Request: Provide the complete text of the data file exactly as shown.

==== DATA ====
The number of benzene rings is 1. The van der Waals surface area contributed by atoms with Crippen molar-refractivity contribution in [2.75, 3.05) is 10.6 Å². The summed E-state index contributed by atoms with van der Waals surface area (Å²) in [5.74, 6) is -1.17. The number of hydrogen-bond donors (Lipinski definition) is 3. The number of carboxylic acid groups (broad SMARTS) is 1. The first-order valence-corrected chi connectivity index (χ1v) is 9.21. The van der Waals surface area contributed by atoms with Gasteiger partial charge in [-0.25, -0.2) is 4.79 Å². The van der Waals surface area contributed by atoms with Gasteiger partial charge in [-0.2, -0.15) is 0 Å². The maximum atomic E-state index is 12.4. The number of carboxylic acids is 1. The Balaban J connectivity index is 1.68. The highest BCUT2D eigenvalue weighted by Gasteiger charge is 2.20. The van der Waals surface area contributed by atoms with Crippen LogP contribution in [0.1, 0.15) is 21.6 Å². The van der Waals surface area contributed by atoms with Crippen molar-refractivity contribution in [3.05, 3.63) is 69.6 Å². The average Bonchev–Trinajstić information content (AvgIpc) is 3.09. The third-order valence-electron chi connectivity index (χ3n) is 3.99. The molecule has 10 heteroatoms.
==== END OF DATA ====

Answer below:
The number of benzene rings is 1. The van der Waals surface area contributed by atoms with Crippen molar-refractivity contribution in [2.75, 3.05) is 10.6 Å². The summed E-state index contributed by atoms with van der Waals surface area (Å²) in [5.74, 6) is -1.17. The number of hydrogen-bond donors (Lipinski definition) is 3. The number of carboxylic acid groups (broad SMARTS) is 1. The first-order valence-corrected chi connectivity index (χ1v) is 9.21. The van der Waals surface area contributed by atoms with Gasteiger partial charge in [-0.25, -0.2) is 4.79 Å². The van der Waals surface area contributed by atoms with Gasteiger partial charge in [-0.2, -0.15) is 0 Å². The maximum atomic E-state index is 12.4. The number of carboxylic acids is 1. The Balaban J connectivity index is 1.68. The highest BCUT2D eigenvalue weighted by Gasteiger charge is 2.20. The van der Waals surface area contributed by atoms with Crippen LogP contribution in [0.1, 0.15) is 21.6 Å². The van der Waals surface area contributed by atoms with Crippen molar-refractivity contribution in [3.05, 3.63) is 69.6 Å². The average Bonchev–Trinajstić information content (AvgIpc) is 3.09. The third-order valence-electron chi connectivity index (χ3n) is 3.99. The molecule has 10 heteroatoms.